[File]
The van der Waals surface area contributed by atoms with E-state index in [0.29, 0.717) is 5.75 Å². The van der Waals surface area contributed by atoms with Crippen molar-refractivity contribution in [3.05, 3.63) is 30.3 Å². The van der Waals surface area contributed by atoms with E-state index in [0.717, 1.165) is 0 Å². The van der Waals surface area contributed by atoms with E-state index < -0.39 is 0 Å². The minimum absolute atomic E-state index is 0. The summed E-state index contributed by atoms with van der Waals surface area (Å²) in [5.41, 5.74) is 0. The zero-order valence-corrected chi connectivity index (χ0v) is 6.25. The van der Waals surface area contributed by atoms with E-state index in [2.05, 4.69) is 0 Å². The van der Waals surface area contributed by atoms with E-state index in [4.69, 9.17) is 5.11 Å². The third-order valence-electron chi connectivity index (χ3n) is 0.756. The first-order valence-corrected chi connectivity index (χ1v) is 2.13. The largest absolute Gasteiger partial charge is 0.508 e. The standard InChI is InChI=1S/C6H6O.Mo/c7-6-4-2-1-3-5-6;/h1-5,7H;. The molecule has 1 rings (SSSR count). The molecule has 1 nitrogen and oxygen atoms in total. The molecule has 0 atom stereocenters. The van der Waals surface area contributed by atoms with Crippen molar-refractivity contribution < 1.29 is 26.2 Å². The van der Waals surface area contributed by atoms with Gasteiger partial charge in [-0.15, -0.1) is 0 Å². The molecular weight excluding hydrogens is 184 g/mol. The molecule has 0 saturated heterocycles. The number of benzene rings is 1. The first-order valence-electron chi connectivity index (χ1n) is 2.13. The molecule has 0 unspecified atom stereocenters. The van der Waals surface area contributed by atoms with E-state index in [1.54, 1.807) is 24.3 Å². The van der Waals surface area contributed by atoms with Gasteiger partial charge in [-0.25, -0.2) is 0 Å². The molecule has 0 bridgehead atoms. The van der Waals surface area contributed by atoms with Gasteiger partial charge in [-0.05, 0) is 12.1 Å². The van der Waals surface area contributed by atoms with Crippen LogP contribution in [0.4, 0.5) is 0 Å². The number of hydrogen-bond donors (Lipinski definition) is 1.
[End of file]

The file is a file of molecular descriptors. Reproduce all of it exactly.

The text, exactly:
The van der Waals surface area contributed by atoms with E-state index in [0.29, 0.717) is 5.75 Å². The van der Waals surface area contributed by atoms with Crippen molar-refractivity contribution in [3.05, 3.63) is 30.3 Å². The van der Waals surface area contributed by atoms with E-state index in [0.717, 1.165) is 0 Å². The van der Waals surface area contributed by atoms with E-state index < -0.39 is 0 Å². The minimum absolute atomic E-state index is 0. The summed E-state index contributed by atoms with van der Waals surface area (Å²) in [5.41, 5.74) is 0. The zero-order valence-corrected chi connectivity index (χ0v) is 6.25. The van der Waals surface area contributed by atoms with E-state index in [2.05, 4.69) is 0 Å². The van der Waals surface area contributed by atoms with E-state index in [4.69, 9.17) is 5.11 Å². The third-order valence-electron chi connectivity index (χ3n) is 0.756. The first-order valence-corrected chi connectivity index (χ1v) is 2.13. The largest absolute Gasteiger partial charge is 0.508 e. The standard InChI is InChI=1S/C6H6O.Mo/c7-6-4-2-1-3-5-6;/h1-5,7H;. The molecule has 1 rings (SSSR count). The molecule has 1 nitrogen and oxygen atoms in total. The molecule has 0 atom stereocenters. The van der Waals surface area contributed by atoms with Crippen molar-refractivity contribution < 1.29 is 26.2 Å². The van der Waals surface area contributed by atoms with Gasteiger partial charge in [-0.15, -0.1) is 0 Å². The molecular weight excluding hydrogens is 184 g/mol. The molecule has 0 saturated heterocycles. The number of benzene rings is 1. The first-order valence-electron chi connectivity index (χ1n) is 2.13. The molecule has 0 unspecified atom stereocenters. The van der Waals surface area contributed by atoms with E-state index in [1.54, 1.807) is 24.3 Å². The van der Waals surface area contributed by atoms with Gasteiger partial charge in [-0.25, -0.2) is 0 Å². The molecule has 0 bridgehead atoms. The van der Waals surface area contributed by atoms with Gasteiger partial charge in [-0.05, 0) is 12.1 Å². The van der Waals surface area contributed by atoms with Crippen LogP contribution in [0.4, 0.5) is 0 Å². The number of hydrogen-bond donors (Lipinski definition) is 1.